Paying the Estate Tax

Bigstock-Dollars-House-3639183One of the biggest headaches for executors of large estates is coming up with the cash to pay the estate tax. If the cash or other liquid assets are not a part of the estate, then other things might have to be sold that the testator would have preferred to have gone to his or her heirs. There is a way to avoid this problem.

Estate law lore is full of stories about things that had to be sold to pay the estate tax. Businesses, art collections, real estate, wine collections and much more have been sold so that money could be made available to pay the estate tax. However, there is a relatively simple way to provide your estate with enough cash to pay the estate tax: life insurance.

This was recently explained in the Wills, Trusts & Estates Prof Blog in "How Life Insurance Can Be Used To Help With Estate Taxes."

You can create an irrevocable trust and make it the beneficiary of a life insurance policy.

When the insurance is paid out, the executor of the estate can use the money to pay any estate taxes owed. It is important that the trust be irrevocable in order for the life insurance proceeds to not be included in the estate and also subject to the estate tax.

For this to work the trust must be created at least three years before you pass away. If not, then it will be considered as part of your estate.

Of course, life insurance is not the only way to provide liquid assets that can be used to pay estate taxes. Before rushing to create an irrevocable trust and buying a life insurance policy, talk to an estate planning attorney about your other options.

For more information about estate planning, please visit my estate planning website.

Reference: Wills, Trusts & Estates Prof Blog (October 15, 2015) "How Life Insurance Can Be Used To Help With Estate Taxes."


Death Tax Gets Serious Consideration by Congress

Death_and_taxes_quote_big_1_.54f0993e85ae8The House voted last week to repeal the estate tax, a longtime priority of Republicans that also spurred Democratic charges that the GOP is in the pockets of the rich. The 240-179 vote broke down largely on partisan lines, with seven Democrats voting to repeal the estate tax and three Republicans voting against it.  The White House has threatened to veto the measure, and the bill does not appear to have the 60 votes necessary to break a Democratic filibuster and get through the Senate. GOP leaders pushed ahead with Thursday’s vote, timed to coincide with this week’s tax filing deadline, in part to give their rank and file the opportunity to vote on repeal.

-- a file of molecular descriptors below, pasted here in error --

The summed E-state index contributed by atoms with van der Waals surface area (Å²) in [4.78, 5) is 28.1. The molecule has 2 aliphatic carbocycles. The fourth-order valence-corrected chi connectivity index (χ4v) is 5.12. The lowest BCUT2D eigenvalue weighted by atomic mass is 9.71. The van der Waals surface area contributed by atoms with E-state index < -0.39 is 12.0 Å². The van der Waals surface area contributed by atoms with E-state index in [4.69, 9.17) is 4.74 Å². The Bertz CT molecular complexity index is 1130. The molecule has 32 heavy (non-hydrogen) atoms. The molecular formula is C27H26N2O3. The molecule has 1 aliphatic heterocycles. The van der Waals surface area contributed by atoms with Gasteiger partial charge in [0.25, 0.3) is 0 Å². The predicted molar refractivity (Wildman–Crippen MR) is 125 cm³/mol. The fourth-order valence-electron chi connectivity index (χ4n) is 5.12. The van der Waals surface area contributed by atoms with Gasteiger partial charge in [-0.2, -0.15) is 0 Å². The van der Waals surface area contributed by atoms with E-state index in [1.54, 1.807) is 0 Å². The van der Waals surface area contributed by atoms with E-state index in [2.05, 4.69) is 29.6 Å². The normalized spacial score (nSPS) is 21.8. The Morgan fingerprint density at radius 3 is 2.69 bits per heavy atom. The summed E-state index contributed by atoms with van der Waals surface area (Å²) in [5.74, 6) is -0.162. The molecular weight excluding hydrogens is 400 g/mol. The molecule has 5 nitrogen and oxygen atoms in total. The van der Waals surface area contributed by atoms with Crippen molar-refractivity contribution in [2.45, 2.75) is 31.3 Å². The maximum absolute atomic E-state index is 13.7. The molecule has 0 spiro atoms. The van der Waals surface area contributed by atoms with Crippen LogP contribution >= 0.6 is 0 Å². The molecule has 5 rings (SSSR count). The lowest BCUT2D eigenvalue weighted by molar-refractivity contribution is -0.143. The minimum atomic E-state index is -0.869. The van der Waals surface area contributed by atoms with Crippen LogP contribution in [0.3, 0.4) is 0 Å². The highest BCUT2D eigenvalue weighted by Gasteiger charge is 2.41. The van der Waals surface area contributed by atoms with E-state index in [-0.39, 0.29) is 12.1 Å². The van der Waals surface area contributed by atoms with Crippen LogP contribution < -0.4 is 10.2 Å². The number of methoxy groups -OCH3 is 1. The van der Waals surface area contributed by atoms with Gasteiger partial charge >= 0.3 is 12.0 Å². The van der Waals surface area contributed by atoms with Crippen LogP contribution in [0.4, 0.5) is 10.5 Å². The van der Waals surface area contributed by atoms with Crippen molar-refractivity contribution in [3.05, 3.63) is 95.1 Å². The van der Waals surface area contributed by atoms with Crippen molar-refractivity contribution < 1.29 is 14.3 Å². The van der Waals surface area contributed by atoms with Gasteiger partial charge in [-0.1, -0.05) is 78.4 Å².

The House last voted to end the estate tax 10 years ago, which means that the vast majority of Republicans never had the opportunity to stand up for small businesses who are threatened by the death tax every day, said a Republican quoted in The Hill’s article titled“House votes to repeal estate tax.

Senator John Thune (R-SD) introduced legislation to repeal the estate tax, but it’s uncertain when or if that proposal might get a vote. There were 54 senators who supported the estate tax repeal last month in a non-binding budget resolution vote. Nonetheless, this is six votes short of the 60 needed.

The article notes that a repeal of the estate tax would increase the deficit by $269 billion over the next 10 years, and the Joint Committee on Taxation projects that the estate tax will impact 5,400 estates in 2015. This is approximately 0.2% of the 2.6 million deaths expected in the U.S. this year.

Under current law, individuals with estates of under $5.43 million in the year 2015 (and couples with $10.86 million estates) are exempt from paying the estate tax of 40% on the amount of assets above that threshold.

The article says that Republicans think they have a strong argument for repealing what they believe is “an immoral tax that resonates with voters across the economic spectrum.” The GOP claims that people are taxed every step along the way as they accumulate assets—as a result, their heirs shouldn’t have to worry about the estate tax when they die. In addition, the estate tax is more likely to hit family farms and small businesses than the ultra-wealthy who can afford complex estate planning. But, as one might guess, the Democrats see this differently and see the vote as another way to portray the Republicans as the party of tax cuts for the rich.

For more information about estate planning, please visit my estate planning website.

Reference: The Hill (April 16, 2015) “House votes to repeal estate tax”

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